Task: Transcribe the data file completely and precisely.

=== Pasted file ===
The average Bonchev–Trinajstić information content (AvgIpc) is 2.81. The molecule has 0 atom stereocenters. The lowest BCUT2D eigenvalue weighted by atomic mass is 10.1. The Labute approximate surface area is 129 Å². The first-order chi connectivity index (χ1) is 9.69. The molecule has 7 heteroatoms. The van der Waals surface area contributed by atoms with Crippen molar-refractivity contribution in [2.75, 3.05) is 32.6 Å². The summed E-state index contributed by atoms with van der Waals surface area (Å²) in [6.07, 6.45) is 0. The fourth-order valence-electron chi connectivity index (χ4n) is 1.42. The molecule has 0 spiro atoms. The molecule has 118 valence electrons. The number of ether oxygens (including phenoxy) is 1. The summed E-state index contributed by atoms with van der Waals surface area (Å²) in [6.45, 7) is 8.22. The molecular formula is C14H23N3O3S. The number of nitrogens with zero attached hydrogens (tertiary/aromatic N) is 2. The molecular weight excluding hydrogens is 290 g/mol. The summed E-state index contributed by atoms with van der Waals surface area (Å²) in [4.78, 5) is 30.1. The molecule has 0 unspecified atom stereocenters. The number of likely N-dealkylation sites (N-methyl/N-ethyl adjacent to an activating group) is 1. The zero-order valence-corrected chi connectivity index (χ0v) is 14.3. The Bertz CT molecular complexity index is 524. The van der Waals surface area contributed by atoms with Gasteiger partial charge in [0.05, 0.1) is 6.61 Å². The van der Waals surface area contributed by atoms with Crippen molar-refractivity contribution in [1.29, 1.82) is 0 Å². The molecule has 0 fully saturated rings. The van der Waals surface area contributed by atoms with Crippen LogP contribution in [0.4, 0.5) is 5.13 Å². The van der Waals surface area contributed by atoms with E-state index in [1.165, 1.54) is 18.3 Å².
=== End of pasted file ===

The average Bonchev–Trinajstić information content (AvgIpc) is 2.81. The molecule has 0 atom stereocenters. The lowest BCUT2D eigenvalue weighted by atomic mass is 10.1. The Labute approximate surface area is 129 Å². The first-order chi connectivity index (χ1) is 9.69. The molecule has 7 heteroatoms. The van der Waals surface area contributed by atoms with Crippen molar-refractivity contribution in [2.75, 3.05) is 32.6 Å². The summed E-state index contributed by atoms with van der Waals surface area (Å²) in [6.07, 6.45) is 0. The fourth-order valence-electron chi connectivity index (χ4n) is 1.42. The molecule has 0 spiro atoms. The molecule has 118 valence electrons. The number of ether oxygens (including phenoxy) is 1. The summed E-state index contributed by atoms with van der Waals surface area (Å²) in [6.45, 7) is 8.22. The molecular formula is C14H23N3O3S. The number of nitrogens with zero attached hydrogens (tertiary/aromatic N) is 2. The molecular weight excluding hydrogens is 290 g/mol. The summed E-state index contributed by atoms with van der Waals surface area (Å²) in [4.78, 5) is 30.1. The molecule has 0 unspecified atom stereocenters. The number of likely N-dealkylation sites (N-methyl/N-ethyl adjacent to an activating group) is 1. The zero-order valence-corrected chi connectivity index (χ0v) is 14.3. The Bertz CT molecular complexity index is 524. The van der Waals surface area contributed by atoms with Gasteiger partial charge in [0.05, 0.1) is 6.61 Å². The van der Waals surface area contributed by atoms with Crippen molar-refractivity contribution in [1.29, 1.82) is 0 Å². The molecule has 0 fully saturated rings. The van der Waals surface area contributed by atoms with Crippen LogP contribution in [0.4, 0.5) is 5.13 Å². The van der Waals surface area contributed by atoms with E-state index in [1.165, 1.54) is 18.3 Å².